On the other hand, the minority (Lord Stephens and Lord Briggs), would not have allowed Libya’s appeal on this issue, believing that section 12(1) SIA should be interpreted more narrowly, with the implications of the phrase “required to be served for instituting proceedings against a state” needing reference to procedural rules laid out in the Civil Procedure Rules. If those rules did not require service of the document in question, then section 12(1) of the SIA would not apply. As a result, since the CPR did not did not require the claim form to be served, and the High Court’s enforcement order was not a document that instituted proceedings, both documents were not required to be served through the FCDO.
Issue 2: In exceptional circumstances, can the court remove the obligation to provide service of the enforcement order according to CPR rules 6.16 and/or 6.28, regardless of whether section 12(1) of the SIA applies?
The majority’s answer was “no”. Firstly, Lord Lloyd-Jones stated that section 12(1) of the SIA, being a statutory requirement (it has been enacted by Parliament), does not require the court to refer to the CPR to determine whether a document requires service. Secondly, the majority agreed that Rule 6.1(a) of the CPR also makes clear that in this case the CPR does not have the ability to set aside the requirements of section 12(1) of the SIA. This rule states that CPR part 6 applies to the service of documents “except where … another Part, any other enactment or a practice direction makes different provision”, meaning that the SIA’s requirement overrides the procedure rules. Therefore, the CPR does not allow the court to dispense with service in any case.
The minority’s answer was “yes”. Lord Stephens considered that, if discretion is used in order to dispense with service, then the document would no longer be required to be served under section 12(1) of the SIA. This would not alter section 12, instead putting domestic procedure rules into effect that were created after the SIA. Lord Stephens also stated that this interpretation would give effect to the ‘doctrine of state immunity’, which ensures access to justice in circumstances where no harm or prejudice is being caused to the defendant, but the defendant is simply attempting to evade their legal obligations (in this case, paying the £16 million).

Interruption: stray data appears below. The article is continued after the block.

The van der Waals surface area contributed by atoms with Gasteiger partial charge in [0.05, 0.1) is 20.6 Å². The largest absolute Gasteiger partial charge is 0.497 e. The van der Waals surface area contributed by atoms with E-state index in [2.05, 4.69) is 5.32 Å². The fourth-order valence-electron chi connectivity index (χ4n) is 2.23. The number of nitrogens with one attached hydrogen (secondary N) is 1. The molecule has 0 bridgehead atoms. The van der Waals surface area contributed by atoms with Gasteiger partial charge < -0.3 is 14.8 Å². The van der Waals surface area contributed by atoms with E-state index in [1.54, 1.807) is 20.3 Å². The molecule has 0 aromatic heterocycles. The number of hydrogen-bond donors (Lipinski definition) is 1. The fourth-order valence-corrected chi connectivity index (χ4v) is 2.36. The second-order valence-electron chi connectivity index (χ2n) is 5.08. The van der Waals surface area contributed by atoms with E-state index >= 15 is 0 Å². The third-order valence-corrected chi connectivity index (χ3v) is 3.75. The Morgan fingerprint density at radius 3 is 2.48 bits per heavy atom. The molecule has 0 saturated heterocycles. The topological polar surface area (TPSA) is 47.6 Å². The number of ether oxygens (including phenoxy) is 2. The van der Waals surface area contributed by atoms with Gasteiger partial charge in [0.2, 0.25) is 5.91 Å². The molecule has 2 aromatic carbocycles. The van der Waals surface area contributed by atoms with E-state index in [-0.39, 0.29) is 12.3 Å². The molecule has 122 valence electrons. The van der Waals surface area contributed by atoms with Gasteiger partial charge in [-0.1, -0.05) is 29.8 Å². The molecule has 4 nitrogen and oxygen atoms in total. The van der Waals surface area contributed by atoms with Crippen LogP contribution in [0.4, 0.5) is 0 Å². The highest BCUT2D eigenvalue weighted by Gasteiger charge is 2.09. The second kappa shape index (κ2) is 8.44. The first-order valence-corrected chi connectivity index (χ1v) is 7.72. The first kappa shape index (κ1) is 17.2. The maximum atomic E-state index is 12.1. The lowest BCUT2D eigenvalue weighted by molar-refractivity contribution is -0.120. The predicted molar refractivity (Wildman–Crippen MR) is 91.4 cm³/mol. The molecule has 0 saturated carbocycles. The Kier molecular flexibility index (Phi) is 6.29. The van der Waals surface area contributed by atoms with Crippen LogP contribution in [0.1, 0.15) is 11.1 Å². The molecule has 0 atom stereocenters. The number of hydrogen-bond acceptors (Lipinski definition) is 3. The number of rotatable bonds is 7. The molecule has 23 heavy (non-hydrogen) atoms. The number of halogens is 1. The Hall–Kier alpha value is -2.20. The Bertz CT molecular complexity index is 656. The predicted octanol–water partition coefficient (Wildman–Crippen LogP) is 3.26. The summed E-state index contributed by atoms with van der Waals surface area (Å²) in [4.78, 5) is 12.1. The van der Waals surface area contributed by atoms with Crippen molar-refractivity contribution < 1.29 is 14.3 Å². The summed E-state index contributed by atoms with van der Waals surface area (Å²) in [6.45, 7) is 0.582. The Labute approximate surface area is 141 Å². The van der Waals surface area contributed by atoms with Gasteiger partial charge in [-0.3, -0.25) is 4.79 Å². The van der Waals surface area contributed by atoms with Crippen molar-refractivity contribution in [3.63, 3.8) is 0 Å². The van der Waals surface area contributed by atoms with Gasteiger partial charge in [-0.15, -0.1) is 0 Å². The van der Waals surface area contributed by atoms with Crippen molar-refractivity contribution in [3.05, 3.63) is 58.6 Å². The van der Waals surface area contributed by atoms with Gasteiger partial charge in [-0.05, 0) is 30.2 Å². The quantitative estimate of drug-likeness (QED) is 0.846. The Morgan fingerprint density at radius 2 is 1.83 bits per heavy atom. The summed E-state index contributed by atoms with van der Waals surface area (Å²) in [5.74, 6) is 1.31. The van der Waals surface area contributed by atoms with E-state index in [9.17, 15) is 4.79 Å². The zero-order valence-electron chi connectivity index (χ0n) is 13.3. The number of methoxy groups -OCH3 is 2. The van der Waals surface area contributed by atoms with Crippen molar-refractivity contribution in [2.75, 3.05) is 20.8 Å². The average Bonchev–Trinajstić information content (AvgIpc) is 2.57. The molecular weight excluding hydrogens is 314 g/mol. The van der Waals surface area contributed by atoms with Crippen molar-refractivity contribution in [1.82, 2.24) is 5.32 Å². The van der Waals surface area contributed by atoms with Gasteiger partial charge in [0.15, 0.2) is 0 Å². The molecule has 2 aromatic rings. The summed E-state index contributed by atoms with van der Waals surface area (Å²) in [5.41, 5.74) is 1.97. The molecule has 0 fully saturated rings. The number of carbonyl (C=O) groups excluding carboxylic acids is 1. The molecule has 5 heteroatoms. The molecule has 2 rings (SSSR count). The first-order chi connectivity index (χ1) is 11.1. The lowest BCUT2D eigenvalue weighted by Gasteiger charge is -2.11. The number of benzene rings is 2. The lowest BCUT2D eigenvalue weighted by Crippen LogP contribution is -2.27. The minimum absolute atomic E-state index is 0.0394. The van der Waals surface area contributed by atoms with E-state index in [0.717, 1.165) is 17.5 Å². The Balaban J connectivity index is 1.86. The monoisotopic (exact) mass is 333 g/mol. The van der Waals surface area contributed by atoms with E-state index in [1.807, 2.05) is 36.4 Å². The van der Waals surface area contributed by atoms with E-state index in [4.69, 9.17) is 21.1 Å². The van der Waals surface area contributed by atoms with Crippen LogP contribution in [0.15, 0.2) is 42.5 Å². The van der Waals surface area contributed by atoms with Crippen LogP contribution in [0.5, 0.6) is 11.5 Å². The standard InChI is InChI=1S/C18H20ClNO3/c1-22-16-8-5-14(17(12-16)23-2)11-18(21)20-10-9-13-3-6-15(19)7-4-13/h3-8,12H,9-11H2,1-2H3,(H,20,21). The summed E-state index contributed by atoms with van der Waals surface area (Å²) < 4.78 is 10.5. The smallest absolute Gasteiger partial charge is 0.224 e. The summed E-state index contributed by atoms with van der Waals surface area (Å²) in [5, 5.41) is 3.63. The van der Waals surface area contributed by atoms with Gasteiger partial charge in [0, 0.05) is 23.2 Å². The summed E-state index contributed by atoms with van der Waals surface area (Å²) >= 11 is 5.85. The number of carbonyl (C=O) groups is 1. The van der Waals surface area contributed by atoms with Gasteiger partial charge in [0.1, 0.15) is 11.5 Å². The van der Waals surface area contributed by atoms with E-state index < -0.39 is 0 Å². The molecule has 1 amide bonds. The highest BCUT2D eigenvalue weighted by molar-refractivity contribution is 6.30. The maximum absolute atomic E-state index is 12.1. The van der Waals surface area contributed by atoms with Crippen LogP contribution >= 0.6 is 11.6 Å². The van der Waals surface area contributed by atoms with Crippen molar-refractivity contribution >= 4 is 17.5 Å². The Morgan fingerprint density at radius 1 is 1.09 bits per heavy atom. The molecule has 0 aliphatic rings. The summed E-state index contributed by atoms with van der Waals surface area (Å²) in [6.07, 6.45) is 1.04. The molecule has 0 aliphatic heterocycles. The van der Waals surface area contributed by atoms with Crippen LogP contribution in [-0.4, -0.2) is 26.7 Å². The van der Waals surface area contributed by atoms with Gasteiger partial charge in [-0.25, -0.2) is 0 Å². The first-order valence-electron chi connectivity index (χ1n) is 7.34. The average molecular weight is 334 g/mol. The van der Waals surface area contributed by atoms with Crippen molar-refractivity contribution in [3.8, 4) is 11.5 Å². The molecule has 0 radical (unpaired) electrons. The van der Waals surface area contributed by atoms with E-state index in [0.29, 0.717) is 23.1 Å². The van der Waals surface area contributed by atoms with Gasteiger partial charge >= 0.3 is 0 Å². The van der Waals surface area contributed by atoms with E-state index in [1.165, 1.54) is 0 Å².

Issue 3: Can section 12(1) be interpreted as allowing the court to accept different methods of service where the claimants right of access to the court would otherwise be infringed?
General Dynamics argues that the service requirements in section 12(1) could prevent a claimant from pursuing its claim, which would infringe article 6 of the European Convention on Human Rights as well as the constitutional right of access to the court. It therefore contends that section 12(1) should be interpreted, according to section 3 of the Human Rights Act 1998 and common law principles, as allowing the court to make alternative methods of service in exceptional circumstances.
The majority of the court did not agree. They held that the formal procedure of service helped achieve the objective of conforming with requirements of international law and comity in circumstances of international sensitivity. Therefore, the procedure cannot be said to infringe article 6 of the ECHR or any constitutional right of access to the court. Lady Arden also added that section 3 of the HRA does not, in any case, permit the court to adopt an interpretation which is inconsistent with a fundamental feature of the legislation. Thus the court could not interpret section 12 of the SIA as permitting alternative forms of service.
The minority interpreted section 12(1) of the SIA as allowing the court to allow for alternative methods of service in exceptional circumstances. They considered that denying access to a court when diplomatic service is impossible or excessively difficult would not achieve the objective of conforming with requirements of international law and comity in order to promote good relations between the states.
This case provides a warning to other firms that are engaged with countries that have a reputation for civil unrest, as Libya does. In this case, though Libya prior to the revolution of 2011 looked to be emerging as a stable nation, the civil unrest post-2011 has caused the following of statutory procedure to be hazardous, therefore leaving General Dynamics vulnerable of losing the money that they were promised. This leaves some companies in a dangerous position: faced with losing the contract or accepting the risk of losing the money as a result of section 12(1) of the SIA.